Can Contemporary Art Become Too Popular?

Contemporary art, believe it or not, is hot. When comedian Stephen Colbert “begs” British graffiti artist Banksy not to make the walls of his studio’s building the next target in his Better Out Than In series (aka, “Banksy Takes Manhattan”) and instantly send property values skyrocketing, you know that contemporary art’s hit the mainstream. But is this popularity a good thing? In a preview of the London Frieze Art Fair, The Financial Times’ Peter Aspden weighs the pluses and minuses of contemporary art’s current status. Admittedly, the popularity of and financial investment in contemporary art beats the alternative, but, as Aspden points out, “it’s hard to deny that in its quest for instant accessibility, contemporary art has lost something of the sense of purpose that it enjoyed when it was genuinely pushing at the boundaries of moral and social consensus.” Aspen believes that the public more willingly swallows contemporary art because “it is so easily consumed and digested.” Should the contemporary art world be choking on its own success? Can contemporary art become too popular?


Aspden focuses mainly on the London art scene, but the phenomenon he recognizes goes global. Banksy’s traversing the Atlantic to stage the month-long Better Out Than In series speaks more about his desire to conquer new worlds and rake in more cash than any kind of cultural outreach. Works such as This Is My New York Accent ... Normally I Write Like This (shown above) raise an amused chuckle, perhaps, but fail to start any kind of cultural stir, as underground art forms such as graffiti once claimed to do. The piece itself jokes at what’s lost in translation when someone steps outside their customary cultural circle, but what’s really lost in translation might be the enlivening edginess of art that Aspden alludes to. Banksy even set up a web site for fans to visit to find his latest works—a stroke of shameless self-marketing that some might argue continues the long tradition of artists such as Gustave Courbet. But where Courbet could proclaim himself “the most arrogant man in France,” Banksy’s online proclamations contain less of the arrogance of cutting-edge art and more of the old school commercialism art once condemned.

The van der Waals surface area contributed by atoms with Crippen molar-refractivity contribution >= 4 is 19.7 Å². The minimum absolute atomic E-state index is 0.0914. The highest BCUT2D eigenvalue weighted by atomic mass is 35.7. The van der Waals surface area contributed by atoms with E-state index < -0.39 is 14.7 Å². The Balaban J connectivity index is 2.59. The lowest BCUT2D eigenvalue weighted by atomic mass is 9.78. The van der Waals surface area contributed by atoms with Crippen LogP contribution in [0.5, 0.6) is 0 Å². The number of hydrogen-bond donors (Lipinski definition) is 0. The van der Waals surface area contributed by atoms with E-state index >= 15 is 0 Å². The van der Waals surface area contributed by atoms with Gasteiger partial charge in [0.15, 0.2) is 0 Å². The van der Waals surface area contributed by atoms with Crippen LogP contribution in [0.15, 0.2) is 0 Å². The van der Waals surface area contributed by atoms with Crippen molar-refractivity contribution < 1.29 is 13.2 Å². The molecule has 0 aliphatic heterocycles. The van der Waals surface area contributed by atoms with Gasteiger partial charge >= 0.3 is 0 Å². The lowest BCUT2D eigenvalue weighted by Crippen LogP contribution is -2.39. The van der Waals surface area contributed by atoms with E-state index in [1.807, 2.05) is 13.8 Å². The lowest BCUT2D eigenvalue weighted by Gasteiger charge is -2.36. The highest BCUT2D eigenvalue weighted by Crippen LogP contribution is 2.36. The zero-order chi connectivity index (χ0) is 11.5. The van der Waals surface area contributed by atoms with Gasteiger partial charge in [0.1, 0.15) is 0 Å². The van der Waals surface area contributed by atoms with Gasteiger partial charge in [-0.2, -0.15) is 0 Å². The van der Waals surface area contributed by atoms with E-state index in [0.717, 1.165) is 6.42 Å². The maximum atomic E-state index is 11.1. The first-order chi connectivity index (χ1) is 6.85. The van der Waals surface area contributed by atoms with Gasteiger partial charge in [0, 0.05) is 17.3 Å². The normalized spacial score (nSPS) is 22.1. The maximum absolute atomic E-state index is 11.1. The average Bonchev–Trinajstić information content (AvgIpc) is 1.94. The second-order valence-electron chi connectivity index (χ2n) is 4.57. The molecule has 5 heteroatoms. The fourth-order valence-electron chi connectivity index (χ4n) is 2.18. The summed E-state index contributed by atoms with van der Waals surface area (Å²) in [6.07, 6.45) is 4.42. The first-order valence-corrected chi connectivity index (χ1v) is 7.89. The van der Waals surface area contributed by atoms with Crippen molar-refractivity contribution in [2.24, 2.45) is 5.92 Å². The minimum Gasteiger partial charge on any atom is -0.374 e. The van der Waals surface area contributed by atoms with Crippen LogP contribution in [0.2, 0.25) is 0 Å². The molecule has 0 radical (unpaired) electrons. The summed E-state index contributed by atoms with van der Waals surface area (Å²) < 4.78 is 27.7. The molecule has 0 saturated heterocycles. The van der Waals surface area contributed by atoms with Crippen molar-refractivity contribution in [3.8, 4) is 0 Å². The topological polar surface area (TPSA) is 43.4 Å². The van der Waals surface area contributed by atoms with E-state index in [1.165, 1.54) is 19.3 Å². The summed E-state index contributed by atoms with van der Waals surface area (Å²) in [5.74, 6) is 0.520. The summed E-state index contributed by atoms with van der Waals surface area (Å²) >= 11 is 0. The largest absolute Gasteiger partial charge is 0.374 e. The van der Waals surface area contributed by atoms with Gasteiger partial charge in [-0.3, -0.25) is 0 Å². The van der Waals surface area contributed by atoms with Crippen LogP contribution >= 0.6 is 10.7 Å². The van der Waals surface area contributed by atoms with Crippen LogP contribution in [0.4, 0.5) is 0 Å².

Jeff Koons and Damien Hirst—the twin towers of commercialized contemporary art—make their requisite appearances in Aspden’s piece, of course. Aspden marvelously details all the lowlights of the past few decades of contemporary art and points fingers at the Tate museums and Guggenheims for their complicity in the simultaneous popularizing and dumbing down of contemporary art. Like so many art forms that challenge the status quo, contemporary art shifted from contempt to collaboration to complacency—an evolution accelerated by financial reward—and thus became part of the very status quo they once resisted. Aspden draws an interesting connection between contemporary popular music and contemporary art. “The ruinous decline of pop music over the past couple of decades is one of the reasons for the rising interest in visual art,” Aspden argues. “Art stars became the new rock stars.” But a renaissance in popular music paralleling contemporary art’s decline in edginess might “mark the beginning of a redressing of the balance.” The rise of the Beliebers may have created a generation of new believers in visual and performance art, but contemporary art’s betrayal of that belief by selling out may be tipping the scales back towards music.